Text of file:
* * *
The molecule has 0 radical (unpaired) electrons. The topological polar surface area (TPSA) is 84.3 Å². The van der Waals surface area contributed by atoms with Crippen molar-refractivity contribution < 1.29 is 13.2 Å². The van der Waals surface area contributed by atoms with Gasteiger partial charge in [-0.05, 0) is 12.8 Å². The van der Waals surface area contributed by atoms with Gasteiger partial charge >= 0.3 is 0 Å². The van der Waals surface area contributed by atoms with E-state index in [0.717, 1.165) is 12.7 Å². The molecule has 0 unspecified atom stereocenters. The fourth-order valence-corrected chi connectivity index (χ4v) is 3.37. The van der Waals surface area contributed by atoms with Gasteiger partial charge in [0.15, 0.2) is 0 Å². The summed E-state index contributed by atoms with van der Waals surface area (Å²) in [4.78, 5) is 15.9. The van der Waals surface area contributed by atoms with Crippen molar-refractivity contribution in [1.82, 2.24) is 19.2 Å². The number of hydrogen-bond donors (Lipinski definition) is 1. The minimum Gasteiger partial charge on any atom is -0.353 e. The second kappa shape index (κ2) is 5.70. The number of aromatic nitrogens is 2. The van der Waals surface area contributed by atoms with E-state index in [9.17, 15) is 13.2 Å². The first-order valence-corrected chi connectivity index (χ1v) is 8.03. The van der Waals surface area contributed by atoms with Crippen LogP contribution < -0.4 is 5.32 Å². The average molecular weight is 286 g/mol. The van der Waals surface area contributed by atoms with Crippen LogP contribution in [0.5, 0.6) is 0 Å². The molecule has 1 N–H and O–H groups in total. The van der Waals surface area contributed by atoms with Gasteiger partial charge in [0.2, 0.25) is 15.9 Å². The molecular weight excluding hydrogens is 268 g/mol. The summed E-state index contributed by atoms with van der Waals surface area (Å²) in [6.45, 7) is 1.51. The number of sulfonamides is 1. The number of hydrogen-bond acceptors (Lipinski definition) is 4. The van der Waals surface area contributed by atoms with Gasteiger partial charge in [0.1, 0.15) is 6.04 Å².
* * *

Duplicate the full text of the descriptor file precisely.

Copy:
The molecule has 0 radical (unpaired) electrons. The topological polar surface area (TPSA) is 84.3 Å². The van der Waals surface area contributed by atoms with Crippen molar-refractivity contribution < 1.29 is 13.2 Å². The van der Waals surface area contributed by atoms with Gasteiger partial charge in [-0.05, 0) is 12.8 Å². The van der Waals surface area contributed by atoms with Gasteiger partial charge >= 0.3 is 0 Å². The van der Waals surface area contributed by atoms with E-state index in [0.717, 1.165) is 12.7 Å². The molecule has 0 unspecified atom stereocenters. The fourth-order valence-corrected chi connectivity index (χ4v) is 3.37. The van der Waals surface area contributed by atoms with Gasteiger partial charge in [0.15, 0.2) is 0 Å². The summed E-state index contributed by atoms with van der Waals surface area (Å²) in [4.78, 5) is 15.9. The van der Waals surface area contributed by atoms with Crippen molar-refractivity contribution in [1.82, 2.24) is 19.2 Å². The number of hydrogen-bond donors (Lipinski definition) is 1. The minimum Gasteiger partial charge on any atom is -0.353 e. The second kappa shape index (κ2) is 5.70. The number of aromatic nitrogens is 2. The van der Waals surface area contributed by atoms with E-state index in [9.17, 15) is 13.2 Å². The first-order valence-corrected chi connectivity index (χ1v) is 8.03. The van der Waals surface area contributed by atoms with Crippen LogP contribution < -0.4 is 5.32 Å². The average molecular weight is 286 g/mol. The van der Waals surface area contributed by atoms with Crippen LogP contribution in [0.5, 0.6) is 0 Å². The molecule has 1 N–H and O–H groups in total. The van der Waals surface area contributed by atoms with Gasteiger partial charge in [0.2, 0.25) is 15.9 Å². The molecular weight excluding hydrogens is 268 g/mol. The summed E-state index contributed by atoms with van der Waals surface area (Å²) in [6.45, 7) is 1.51. The number of sulfonamides is 1. The number of hydrogen-bond acceptors (Lipinski definition) is 4. The van der Waals surface area contributed by atoms with Gasteiger partial charge in [0.1, 0.15) is 6.04 Å².